After nearly five months in Asia, I made it to Middle Earth New Zealand!
I applied for my one-year working holiday visa online and bought a plane ticket and now I am in the land of Hobbits (and elves and wizards).
Of course, the first touristy thing I had to do was go to Hobbiton—better known as Matamata.
After the conclusion of the filming of the Hobbit trilogy, the owner of the farm where the Hobbiton set was built decided to make the location a tourist area. Now, there are 44 hobbit holes immaculately maintained where all geeks are free to revel in their geekdom. Even for non-geeks, the beauty of the area makes the trip worth it.
Hobbiton is located three hours outside of Auckland and made for the perfect day trip to introduce me to this wonderful country!
And, of course, no trip to the Shire would be complete without a pint at the Green Dragon!
Had I known I would get a wicked cold after hiking Mount Rinjani, I probably would not have agreed to go taking a three-day boat trip from Lombok to Flores.
Things a person does not want to do when they are sick:
- Not shower for four days
- Sleep on a plastic mat without any blankets on a boat floor
- Be stuck in the scorching Indonesia sun without any possibility of aircon
I have always considered myself a solo traveler. Solo traveling is easier and better for me. I can go where I want to go when I want to go and not have to worry about stepping on anyone’s toes. If I’m cranky, I don’t have to worry that I will snap at someone (a common issue at home)–I can just curl up in bed and watch TV or go take a walk alone until I feel better.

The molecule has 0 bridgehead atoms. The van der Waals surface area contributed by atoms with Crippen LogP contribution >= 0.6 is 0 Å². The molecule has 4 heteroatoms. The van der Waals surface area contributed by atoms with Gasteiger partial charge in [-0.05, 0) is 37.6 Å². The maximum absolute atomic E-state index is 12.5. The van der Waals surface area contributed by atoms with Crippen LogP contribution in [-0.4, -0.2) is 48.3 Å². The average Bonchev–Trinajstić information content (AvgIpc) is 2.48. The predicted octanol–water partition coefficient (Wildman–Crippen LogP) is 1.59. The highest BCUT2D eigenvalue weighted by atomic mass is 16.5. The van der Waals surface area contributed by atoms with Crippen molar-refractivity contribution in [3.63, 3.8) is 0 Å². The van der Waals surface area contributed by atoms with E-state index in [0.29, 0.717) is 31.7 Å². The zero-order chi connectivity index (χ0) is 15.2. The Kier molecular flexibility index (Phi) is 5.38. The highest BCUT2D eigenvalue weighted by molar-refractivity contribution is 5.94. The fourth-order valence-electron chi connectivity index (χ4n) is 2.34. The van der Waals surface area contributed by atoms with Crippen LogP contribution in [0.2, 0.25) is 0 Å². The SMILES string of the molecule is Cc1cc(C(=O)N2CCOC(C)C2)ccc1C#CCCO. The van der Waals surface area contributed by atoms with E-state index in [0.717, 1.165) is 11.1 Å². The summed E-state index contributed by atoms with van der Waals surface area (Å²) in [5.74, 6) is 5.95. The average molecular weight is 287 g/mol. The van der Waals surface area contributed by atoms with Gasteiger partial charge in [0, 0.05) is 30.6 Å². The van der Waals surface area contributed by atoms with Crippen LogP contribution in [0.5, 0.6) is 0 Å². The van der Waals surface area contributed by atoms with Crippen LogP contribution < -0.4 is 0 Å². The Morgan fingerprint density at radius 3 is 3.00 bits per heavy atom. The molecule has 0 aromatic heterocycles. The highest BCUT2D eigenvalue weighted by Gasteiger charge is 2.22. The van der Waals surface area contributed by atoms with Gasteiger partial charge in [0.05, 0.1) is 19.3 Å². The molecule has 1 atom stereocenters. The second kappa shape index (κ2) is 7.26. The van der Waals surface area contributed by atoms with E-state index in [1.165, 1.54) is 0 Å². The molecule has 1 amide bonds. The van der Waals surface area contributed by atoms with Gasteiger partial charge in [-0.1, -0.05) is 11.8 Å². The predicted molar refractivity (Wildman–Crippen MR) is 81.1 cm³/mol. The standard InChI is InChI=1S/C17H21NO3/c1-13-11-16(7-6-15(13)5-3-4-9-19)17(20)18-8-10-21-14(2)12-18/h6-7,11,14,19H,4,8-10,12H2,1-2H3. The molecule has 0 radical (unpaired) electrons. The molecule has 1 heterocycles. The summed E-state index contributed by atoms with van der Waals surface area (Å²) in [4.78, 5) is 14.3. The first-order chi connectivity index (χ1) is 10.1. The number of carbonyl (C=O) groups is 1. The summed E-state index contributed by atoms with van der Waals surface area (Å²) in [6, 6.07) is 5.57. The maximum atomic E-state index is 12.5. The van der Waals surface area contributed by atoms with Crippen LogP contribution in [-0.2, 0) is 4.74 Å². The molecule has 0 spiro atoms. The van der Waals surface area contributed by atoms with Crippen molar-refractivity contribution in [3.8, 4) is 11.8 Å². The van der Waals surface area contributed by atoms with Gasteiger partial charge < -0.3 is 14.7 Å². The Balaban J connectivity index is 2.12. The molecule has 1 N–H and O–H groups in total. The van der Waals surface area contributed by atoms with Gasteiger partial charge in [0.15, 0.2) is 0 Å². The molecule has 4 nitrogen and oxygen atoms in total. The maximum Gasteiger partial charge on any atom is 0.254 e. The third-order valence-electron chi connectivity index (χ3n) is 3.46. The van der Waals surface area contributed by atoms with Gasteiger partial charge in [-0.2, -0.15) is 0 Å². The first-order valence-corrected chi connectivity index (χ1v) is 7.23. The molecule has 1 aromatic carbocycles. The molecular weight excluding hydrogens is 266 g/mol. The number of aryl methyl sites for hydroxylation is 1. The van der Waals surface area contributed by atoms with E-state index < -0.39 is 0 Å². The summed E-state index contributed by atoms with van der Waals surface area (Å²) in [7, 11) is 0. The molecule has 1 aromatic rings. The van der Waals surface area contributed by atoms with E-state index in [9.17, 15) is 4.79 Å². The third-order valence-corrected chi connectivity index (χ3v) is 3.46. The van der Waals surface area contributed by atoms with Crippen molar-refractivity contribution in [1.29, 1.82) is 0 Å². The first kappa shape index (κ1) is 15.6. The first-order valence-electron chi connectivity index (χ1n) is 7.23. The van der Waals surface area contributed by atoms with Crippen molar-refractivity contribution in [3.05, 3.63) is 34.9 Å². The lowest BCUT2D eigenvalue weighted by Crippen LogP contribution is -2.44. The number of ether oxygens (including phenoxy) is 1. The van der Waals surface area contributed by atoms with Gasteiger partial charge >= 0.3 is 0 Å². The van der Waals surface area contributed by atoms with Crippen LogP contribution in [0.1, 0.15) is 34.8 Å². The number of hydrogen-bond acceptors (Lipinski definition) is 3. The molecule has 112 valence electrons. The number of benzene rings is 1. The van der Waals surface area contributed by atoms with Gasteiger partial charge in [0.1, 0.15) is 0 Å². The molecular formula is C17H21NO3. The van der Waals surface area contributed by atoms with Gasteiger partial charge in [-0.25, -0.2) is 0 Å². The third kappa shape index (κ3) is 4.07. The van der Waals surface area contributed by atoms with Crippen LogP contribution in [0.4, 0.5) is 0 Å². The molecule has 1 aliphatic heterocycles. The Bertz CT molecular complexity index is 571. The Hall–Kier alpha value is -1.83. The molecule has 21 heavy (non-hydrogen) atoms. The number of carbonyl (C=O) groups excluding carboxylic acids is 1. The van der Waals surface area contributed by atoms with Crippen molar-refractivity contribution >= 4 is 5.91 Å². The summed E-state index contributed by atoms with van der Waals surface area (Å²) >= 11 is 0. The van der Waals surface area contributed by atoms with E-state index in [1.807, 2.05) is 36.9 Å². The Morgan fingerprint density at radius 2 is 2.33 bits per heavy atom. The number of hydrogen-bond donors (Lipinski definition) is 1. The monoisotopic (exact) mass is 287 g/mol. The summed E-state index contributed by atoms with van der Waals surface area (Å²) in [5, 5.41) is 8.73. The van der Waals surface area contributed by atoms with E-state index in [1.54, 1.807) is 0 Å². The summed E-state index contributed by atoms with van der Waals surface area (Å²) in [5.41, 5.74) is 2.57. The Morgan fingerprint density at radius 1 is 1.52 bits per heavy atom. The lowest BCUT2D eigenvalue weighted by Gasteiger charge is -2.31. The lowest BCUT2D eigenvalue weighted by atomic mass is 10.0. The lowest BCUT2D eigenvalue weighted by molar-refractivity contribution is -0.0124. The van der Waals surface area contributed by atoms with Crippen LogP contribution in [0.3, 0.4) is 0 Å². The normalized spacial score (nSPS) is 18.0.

I have heard many stories of people who traveled with their friends from home and how the trip nearly destroyed their relationship.
So, I decided to always remain a solo traveler. I would travel with someone I met in a hostel for a couple of days or even a week at a time and then I could say goodbye before I had a chance to get sick of them or vice versa. For the first month and a half I was traveling, this method worked well for me. I met many awesome people who I’m now proud to call friends.
My solo traveling adventure was going beautifully.
Then I met Sophie.
I have a tendency of not thinking things through.
On the day of my twelve-hour journey via car, plane, and ferry from Kuala Lumpur to Bali, I agreed to trek Mount Rinjani, the second highest volcano in Indonesia. The summit juts 12,224 feet above sea level and the climb takes three days, two freezing nights, and a good degree of physical fitness.
For the previous four years, I spent my days trapped in a cubicle hunched over a computer. I lived a relatively active life for a New Yorker and worked out on a regular basis, but nothing that prepared me for the next few days.
When I first started traveling, I only planned on doing one volunteer project. And that was really so I could chill with elephants at the Elephant Nature Park.
But after my recent trip to the Juara Turtle Project on Tioman Island, I have really fallen in love with volunteering and I am already looking for another project to join.